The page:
The short answer to Issue 1 is int Add(int a, int b)

 

The first time I’d noticed this behavior, I was pretty surprised! Why should I get a cracked signature although the WSDL obviously would lead to the following signature?

AddResponseMsg Add(AddRequestMsg parameters)

 

The reason for this behavior is .NET’s support for Document Literal Wrapped encoding. This encoding allow developers to write [WebMethod] with signatures like the following:

 

int Add(int a, int b)

 

Document Literal encodings are message based and require the soap body to be described by an XML schema element. To fulfill this requirement for signatures like int Add(int a, int b) the .NET framework wrappes the parameters and the result to a request message and a response message. By the way, since these messages consist of the operation’s name, they can be used for rpc-style message dispatching as well.

 

Given the above example, the WSDL types, messages and port types look the following:

 

  <types>

    <s:schema elementFormDefault="qualified" targetNamespace="uri.test.com">

      <s:element name="Add">

        <s:complexType>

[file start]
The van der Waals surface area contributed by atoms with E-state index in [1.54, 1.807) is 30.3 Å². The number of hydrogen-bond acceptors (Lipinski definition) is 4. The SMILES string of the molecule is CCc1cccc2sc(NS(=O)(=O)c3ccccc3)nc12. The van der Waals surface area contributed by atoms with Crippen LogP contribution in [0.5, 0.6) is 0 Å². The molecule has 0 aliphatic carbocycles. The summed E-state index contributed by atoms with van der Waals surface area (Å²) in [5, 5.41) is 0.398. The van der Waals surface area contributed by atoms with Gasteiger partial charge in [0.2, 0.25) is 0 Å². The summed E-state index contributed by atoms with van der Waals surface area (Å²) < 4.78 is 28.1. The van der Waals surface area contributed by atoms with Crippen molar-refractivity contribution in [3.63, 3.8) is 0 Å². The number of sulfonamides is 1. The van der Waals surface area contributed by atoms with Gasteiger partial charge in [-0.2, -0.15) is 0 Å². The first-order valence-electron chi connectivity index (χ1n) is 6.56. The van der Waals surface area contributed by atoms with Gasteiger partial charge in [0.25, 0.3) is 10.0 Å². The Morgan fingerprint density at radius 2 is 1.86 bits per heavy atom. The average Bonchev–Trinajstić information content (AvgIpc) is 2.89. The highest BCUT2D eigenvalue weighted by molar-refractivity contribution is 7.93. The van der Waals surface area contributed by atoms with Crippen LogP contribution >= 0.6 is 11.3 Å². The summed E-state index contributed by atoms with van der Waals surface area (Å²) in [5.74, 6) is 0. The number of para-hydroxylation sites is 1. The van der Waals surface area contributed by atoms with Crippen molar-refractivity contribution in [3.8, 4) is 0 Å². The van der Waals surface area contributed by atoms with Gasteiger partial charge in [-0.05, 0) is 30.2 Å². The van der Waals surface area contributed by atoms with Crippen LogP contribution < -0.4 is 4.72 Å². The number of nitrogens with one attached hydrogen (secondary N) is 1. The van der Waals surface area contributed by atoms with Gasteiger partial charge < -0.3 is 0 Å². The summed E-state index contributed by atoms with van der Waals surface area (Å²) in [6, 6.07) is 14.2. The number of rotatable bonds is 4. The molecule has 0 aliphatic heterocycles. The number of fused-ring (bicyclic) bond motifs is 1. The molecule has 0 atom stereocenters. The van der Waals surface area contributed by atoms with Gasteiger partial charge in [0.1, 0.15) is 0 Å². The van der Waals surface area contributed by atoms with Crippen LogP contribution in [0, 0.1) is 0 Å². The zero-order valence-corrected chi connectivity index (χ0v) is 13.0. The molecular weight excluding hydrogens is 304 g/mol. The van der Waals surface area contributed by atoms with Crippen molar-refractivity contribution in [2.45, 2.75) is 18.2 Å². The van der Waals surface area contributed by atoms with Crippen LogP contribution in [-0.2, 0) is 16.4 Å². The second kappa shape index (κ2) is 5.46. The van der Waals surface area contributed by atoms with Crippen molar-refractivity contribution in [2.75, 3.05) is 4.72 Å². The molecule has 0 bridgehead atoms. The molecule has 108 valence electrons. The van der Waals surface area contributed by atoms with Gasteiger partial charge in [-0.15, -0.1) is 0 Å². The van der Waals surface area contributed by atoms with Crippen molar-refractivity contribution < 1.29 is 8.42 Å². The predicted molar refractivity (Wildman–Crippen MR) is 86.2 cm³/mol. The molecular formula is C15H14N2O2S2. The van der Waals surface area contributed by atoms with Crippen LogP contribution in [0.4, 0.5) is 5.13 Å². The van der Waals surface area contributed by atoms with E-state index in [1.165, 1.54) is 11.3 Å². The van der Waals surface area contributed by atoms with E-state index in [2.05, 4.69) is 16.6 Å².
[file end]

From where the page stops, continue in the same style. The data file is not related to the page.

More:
<s:sequence>

            <s:element minOccurs="1" maxOccurs="1" name="i" type="s:int" />

            <s:element minOccurs="1" maxOccurs="1" name="j" type="s:int" />

          </s:sequence>

        </s:complexType>

      </s:element>

      <s:element name="AddResponse">

        <s:complexType>

          <s:sequence>

            <s:element minOccurs="1" maxOccurs="1" name="AddResult" type="s:int" />

          </s:sequence>

        </s:complexType>

      </s:element>

    </s:schema>

  </types>

  <message name="AddSoapIn">

    <part name="parameters" element="s0:Add" />

  </message>

  <message name="AddSoapOut">

    <part name="parameters" element="s0:AddResponse" />

  </message>

  <portType name="EncodingTestSoap">

    <operation name="Add">

      <input message="s0:AddSoapIn" />

      <output message="s0:AddSoapOut" />

    </operation>

  </portType>

 

The two wrappers Add and AddResponse were automatically generated to enable a “document-style” message exchange. You can apply the SoapDocumentService or SoapDocumentMethod attribute to explicitly specify your preferred parameter style:

 

          [SoapDocumentService(

                     System.Web.Services.Description.SoapBindingUse.Literal,

                     SoapParameterStyle.Wrapped,  // or SoapParameterStyle.Bare

                     RoutingStyle = SoapServiceRoutingStyle.SoapAction)]

 

 

 

But this is only one half of the story. The more interesting question is how wsdl.exe decides whether a bare or a wrapped style signature has to be generated. It makes this decision based on the WSDL message’s part name: If a part is named parameters, wsdl.exe applies the wrapped parameter style!

 

  <message name="AddSoapIn">

    <part name="parameters" element="s0:Add" />

  </message>